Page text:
Spring Forward and Fall Back: Daylight Saving Time or Standard Time, which one should we choose?

By Clinton Marquardt - Sleep & Fatigue Specialist

October 25, 2021

better sleep, daylight saving time, standard time

sun-time
Before about 1918 our daily routines were synchronized with the rise and fall of the sun.  We woke up when the sun rose and began our bedtime rituals after sunset and our brains and bodies loved it.  Somewhere around 1905 an Englishman named William Willet was out riding his horse early one summer morning…so the story goes[1].  Although he was enjoying the morning sun, most people were still in bed with their window coverings tightly battened to block out the bright summer morning sun. Willet felt this was a waste of perfectly good sunlight and came up with the idea of artificially pushing sunrise ahead to better coincide with wake-up time for most people. He wanted to save daylight for better use later in the morning and to keep the sun up later to save lighting costs in the evening.


Willet championed the idea of Daylight Saving Time until his death in 1915 and never got to see it institutionalized. Germany was the first country to put Daylight Saving Time into place.  On April 30, 1916 the country moved their clocks forward in an effort to save electricity during World War 1. They could leave the lights off just a little longer into the evening than other countries.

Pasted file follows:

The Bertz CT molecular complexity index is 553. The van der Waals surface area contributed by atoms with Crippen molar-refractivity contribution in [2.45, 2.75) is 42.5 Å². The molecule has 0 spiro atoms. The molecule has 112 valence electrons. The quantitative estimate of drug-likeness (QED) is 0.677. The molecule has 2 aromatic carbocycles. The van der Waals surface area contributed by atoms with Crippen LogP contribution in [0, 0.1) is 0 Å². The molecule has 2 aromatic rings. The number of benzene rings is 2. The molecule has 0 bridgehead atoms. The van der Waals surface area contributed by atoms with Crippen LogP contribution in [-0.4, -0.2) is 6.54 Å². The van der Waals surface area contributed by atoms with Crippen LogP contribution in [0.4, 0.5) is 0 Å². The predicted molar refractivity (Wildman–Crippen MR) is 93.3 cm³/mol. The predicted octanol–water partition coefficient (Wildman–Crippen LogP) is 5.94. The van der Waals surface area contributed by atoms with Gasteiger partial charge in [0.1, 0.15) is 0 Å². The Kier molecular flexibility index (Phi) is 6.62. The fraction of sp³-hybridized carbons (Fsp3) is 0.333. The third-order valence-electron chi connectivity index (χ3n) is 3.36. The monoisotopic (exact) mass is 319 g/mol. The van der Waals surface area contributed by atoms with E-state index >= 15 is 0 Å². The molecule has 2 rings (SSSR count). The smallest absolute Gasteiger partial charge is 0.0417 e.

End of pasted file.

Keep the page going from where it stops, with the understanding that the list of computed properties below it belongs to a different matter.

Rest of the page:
Although the logic behind the clock change was sound, our brains and bodies did not agree.  Science has shown that our biology likes it much better when we synchronize our activities to the rise and fall of the sun.  We need darkness at night when we are preparing for and then going to sleep.  We need light in the mornings when we are waking up and starting our day.  The duration of sunlight is greater in summer and, as Willet noted, we can block the sunlight from our bedrooms in the very early morning when we are still sleeping. Opening the window coverings allows us to get all the morning sun we need during Daylight Saving Time in the summer.  The problem is that when we are not in our bedrooms later in the evening, we cannot block out the light as easily.  Exposure to evening sunlight tells our brains and bodies that it is still daytime and time to be awake and not sleeping.  We are out of synchronization with the rise and fall of the sun.  This can lead to later bedtimes which usually results in less sleep or, if we do go to bed when it is still somewhat light out, the sleep we do obtain can be poorer quality.